What you didn't know about Singaporean artist Charles Lim's National Gallery Singapore Ng Teng Fong Roof Garden commission

What you didn't know about Singaporean artist Charles Lim's National Gallery Singapore Ng Teng Fong Roof Garden commission

Green state

Text: Ethan Lee

Editor: Aravin Sandran

Image: National Gallery Singapore

Singaporean artist Charles Lim Yi Yong has transformed National Gallery Singapore's Ng Teng Fong Roof Garden into a reclaimed landscape as part of the gallery's ongoing Roof Garden commission series. Titled "SEA STATE 9: proclamation garden", the artwork marks the gallery's first Roof Garden commission by a Singaporean artist (the previous work featured a bamboo tea house by Thai artist Rirkrit Tiravanija) and Lim's first extensive takeover of a large physical space. We found little context or background information provided at the site, so we thought it'll be helpful if we asked the artist himself to clarify a few questions about the main issues surrounding his work.


How many species are there?
There are over 30 now. I'm taking plants from various reclamation sites across Singapore and planting them here. Let's see whether they'll grow.

Reclamation has become a sensitive subject in recent years, hasn't it?
In fact, it has become a classified defence issue. If you sell sand to Singapore, you actually have to sign an non-disclosure agreement. Much of the areas are sensitive too. It's near where Malaysia and Singapore had that whole tiff recently.

Do you think that you're one of first few people who have managed to transport organic material away from the reclaimed sites?
I've been doing it for quite some time, but it's different now that I'm working with the museum. It's a good thing that I've received more money, but I got a minder that watched over me all the time.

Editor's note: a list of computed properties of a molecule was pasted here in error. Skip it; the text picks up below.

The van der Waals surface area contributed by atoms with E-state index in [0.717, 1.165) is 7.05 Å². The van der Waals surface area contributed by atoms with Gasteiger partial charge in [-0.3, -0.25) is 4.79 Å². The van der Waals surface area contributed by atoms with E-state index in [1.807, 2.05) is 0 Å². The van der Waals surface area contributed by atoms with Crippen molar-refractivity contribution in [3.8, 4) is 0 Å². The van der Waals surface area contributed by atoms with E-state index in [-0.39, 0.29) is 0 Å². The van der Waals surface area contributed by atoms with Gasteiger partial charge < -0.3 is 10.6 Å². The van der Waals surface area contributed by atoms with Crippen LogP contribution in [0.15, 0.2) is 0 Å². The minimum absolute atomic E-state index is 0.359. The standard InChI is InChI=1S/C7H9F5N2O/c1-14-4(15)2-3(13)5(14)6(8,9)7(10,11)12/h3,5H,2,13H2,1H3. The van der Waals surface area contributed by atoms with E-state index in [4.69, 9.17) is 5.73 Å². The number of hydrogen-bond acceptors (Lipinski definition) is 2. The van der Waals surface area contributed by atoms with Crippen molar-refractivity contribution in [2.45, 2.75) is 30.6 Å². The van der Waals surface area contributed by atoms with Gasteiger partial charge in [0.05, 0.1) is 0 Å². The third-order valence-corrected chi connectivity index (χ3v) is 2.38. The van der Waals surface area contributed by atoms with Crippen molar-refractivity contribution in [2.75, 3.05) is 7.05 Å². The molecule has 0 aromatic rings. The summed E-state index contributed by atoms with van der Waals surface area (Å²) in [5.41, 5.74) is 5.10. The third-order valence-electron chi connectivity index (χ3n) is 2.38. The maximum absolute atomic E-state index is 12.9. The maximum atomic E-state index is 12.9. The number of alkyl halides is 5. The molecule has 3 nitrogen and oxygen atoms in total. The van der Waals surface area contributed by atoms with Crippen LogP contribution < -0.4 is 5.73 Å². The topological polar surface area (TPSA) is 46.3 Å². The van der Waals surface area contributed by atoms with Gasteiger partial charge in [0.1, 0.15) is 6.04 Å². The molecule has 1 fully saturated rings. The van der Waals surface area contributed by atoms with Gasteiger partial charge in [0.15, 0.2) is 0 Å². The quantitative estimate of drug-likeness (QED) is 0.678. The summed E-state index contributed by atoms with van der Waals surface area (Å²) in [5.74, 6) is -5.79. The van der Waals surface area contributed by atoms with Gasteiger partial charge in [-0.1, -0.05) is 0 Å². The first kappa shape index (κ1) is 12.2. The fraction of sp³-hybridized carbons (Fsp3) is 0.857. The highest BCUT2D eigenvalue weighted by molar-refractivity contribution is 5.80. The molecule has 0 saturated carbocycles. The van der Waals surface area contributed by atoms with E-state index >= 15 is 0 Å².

Did you have contact with any of the folks from the award-winning Singapoream film A Land Imagined, which also touched on the subject of land reclamation?
The people who worked on that movie were also involved in my project. I think it's a good thing to see that we, as a nation, are moving to a point where we can have a dialogue within ourselves. The film tackled the issue of labour while my project focuses more on the ecology.

What has been the most fascinating part of putting this project together?
Once when we went on site, we stumbled upon a plant that's supposed to be extinct in Singapore. It was surprising to find it on a piece of reclaimed land that's only about 20 years old. The second time I went there, the botanist I went with tagged the plant and informed the National Parks Board, who then informed JTC. They are now trying to use this plant to revitalize mangrove swamps in Pulau Ubin. 

Are you aware the short documentary "Lost World" that explored the impact of Singapore's reclamation efforts on Cambodia?
Yes, it actually has footage that I filmed while working on SEASTATE 9: proclamation garden. I passed them three of my videos because I believe that we need that kind of exchange.

Besides the installation on the Roof Garden, I believe you'll be releasing a podcast and visual essay. What can you tell us?
For the 30-minute podcast, I've interviewed HDB, botanists and all these experts. There'll also be some noise that I've recorded while walking on the reclaimed lands. The podcast will be hosted on the gallery's website and the Gallery Explorer app. A catalogue featuring full-colour profile images of the new plants at the roof garden will also be published to accompany the commission. 

Admission to the Ng Teng Fong Roof Garden Gallery is free. SEA STATE 9: proclamation garden is on view until 27 October 2019.

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